In physics, gravitational acceleration is the acceleration on an object caused by the force of gravitation. Neglecting friction such as air resistance, all small bodies accelerate in a gravitational field at the same rate relative to the center of mass. This equality is true regardless of the masses or compositions of the bodies.
At different points on Earth, objects fall with an acceleration between m/s2 and 9.764 9.834 m/s2 depending on altitude and latitude, with a conventional standard value of exactly 9.80665 m/s2 (approximately 32.174 ft/s2). This does not take into account other effects, such as buoyancy or drag.
Newton's law of universal gravitation states that there is a gravitational force between any two masses that is equal in magnitude for each mass, and is aligned to draw the two masses toward each other. The formula is:
where and are the two masses, is the gravitational constant, and is the distance between the two masses. The formula was derived for planetary motion where the distances between the planets and the Sun made it reasonable to consider the bodies to be point masses. (For a satellite in orbit, the 'distance' refers to the distance from the mass centers rather than, say, the altitude above a planet's surface.)
If one of the masses is much larger than the other, it is convenient to define a gravitational field around the larger mass as follows:
where is the mass of the larger body, and is a unit vector directed from the large mass to the smaller mass. The negative sign indicates that the force is an attractive force.
In that way, the force acting upon the smaller mass can be calculated as:
where is the force vector, is the smaller mass, and is a vector pointing toward the larger body. Note that has units of acceleration and is a vector function of location relative to the large body, independent of the magnitude (or even the presence) of the smaller mass.
This model represents the "far-field" gravitational acceleration associated with a massive body. When the dimensions of a body are not trivial compared to the distances of interest, the principle of superposition can be used for differential masses for an assumed density distribution throughout the body in order to get a more detailed model of the "near-field" gravitational acceleration. For satellites in orbit, the far-field model is sufficient for rough calculations of altitude versus period, but not for precision estimation of future location after multiple orbits.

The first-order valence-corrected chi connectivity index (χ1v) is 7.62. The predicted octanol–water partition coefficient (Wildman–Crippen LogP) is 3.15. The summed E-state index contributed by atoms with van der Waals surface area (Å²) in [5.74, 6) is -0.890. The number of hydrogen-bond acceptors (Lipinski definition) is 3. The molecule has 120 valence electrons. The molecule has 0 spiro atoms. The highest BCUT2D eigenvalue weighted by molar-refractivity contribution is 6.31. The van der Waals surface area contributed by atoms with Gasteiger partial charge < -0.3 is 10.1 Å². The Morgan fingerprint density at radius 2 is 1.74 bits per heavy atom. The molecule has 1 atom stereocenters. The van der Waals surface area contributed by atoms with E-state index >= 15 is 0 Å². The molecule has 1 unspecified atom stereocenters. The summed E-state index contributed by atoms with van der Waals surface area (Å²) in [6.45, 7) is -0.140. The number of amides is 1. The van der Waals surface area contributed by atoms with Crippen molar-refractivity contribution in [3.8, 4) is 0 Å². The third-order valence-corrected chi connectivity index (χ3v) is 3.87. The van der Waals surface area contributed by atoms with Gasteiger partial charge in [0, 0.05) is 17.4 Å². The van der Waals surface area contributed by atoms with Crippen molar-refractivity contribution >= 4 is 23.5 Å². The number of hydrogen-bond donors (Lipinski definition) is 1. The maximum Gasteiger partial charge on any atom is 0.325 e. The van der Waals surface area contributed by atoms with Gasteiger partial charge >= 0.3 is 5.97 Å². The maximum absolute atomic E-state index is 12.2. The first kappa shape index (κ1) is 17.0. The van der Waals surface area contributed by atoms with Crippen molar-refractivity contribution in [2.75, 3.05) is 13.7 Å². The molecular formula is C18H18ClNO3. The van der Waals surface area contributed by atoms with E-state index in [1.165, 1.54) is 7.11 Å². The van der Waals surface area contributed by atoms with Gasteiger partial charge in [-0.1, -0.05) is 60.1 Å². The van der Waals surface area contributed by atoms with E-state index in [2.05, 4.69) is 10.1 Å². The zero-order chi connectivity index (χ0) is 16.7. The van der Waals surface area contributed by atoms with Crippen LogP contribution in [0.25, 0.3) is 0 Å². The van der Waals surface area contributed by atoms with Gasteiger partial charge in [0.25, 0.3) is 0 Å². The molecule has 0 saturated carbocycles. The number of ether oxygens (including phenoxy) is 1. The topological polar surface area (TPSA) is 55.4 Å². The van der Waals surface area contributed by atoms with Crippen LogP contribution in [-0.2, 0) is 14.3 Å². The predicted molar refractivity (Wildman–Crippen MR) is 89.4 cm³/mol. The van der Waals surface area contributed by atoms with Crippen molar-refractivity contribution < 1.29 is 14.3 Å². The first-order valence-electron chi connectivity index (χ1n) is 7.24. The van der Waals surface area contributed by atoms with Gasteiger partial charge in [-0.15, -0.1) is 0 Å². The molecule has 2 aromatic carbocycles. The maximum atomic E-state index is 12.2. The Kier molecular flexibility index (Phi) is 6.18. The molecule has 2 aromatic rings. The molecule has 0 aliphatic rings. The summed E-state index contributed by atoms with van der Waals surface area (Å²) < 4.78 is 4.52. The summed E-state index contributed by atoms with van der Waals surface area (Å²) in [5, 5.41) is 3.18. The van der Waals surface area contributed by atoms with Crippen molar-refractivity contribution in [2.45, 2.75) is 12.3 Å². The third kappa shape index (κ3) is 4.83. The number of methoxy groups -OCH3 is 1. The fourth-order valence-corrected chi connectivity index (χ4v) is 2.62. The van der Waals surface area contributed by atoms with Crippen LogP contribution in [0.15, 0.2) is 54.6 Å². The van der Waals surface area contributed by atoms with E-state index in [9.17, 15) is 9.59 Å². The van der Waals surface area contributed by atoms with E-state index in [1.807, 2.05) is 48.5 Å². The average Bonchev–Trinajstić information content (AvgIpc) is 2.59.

The more detailed models include (among other things) the bulging at the equator for the Earth, and irregular mass concentrations (due to meteor impacts) for the Moon. The Gravity Recovery And Climate Experiment (GRACE) mission launched in 2002 consists of two probes, nicknamed "Tom" and "Jerry", in polar orbit around the Earth measuring differences in the distance between the two probes in order to more precisely determine the gravitational field around the Earth, and to track changes that occur over time. Similarly, the Gravity Recovery and Interior Laboratory (GRAIL) mission from 2011-2012 consisted of two probes ("Ebb" and "Flow") in polar orbit around the Moon to more precisely determine the gravitational field for future navigational purposes, and to infer information about the Moon's physical makeup.
The type of gravity model used for the Earth depends upon the degree of fidelity required for a given problem. For many problems such as aircraft simulation, it may be sufficient to consider gravity to be a constant, defined as:
based upon data from World Geodetic System 1984 (WGS-84), where is understood to be pointing 'down' in the local frame of reference.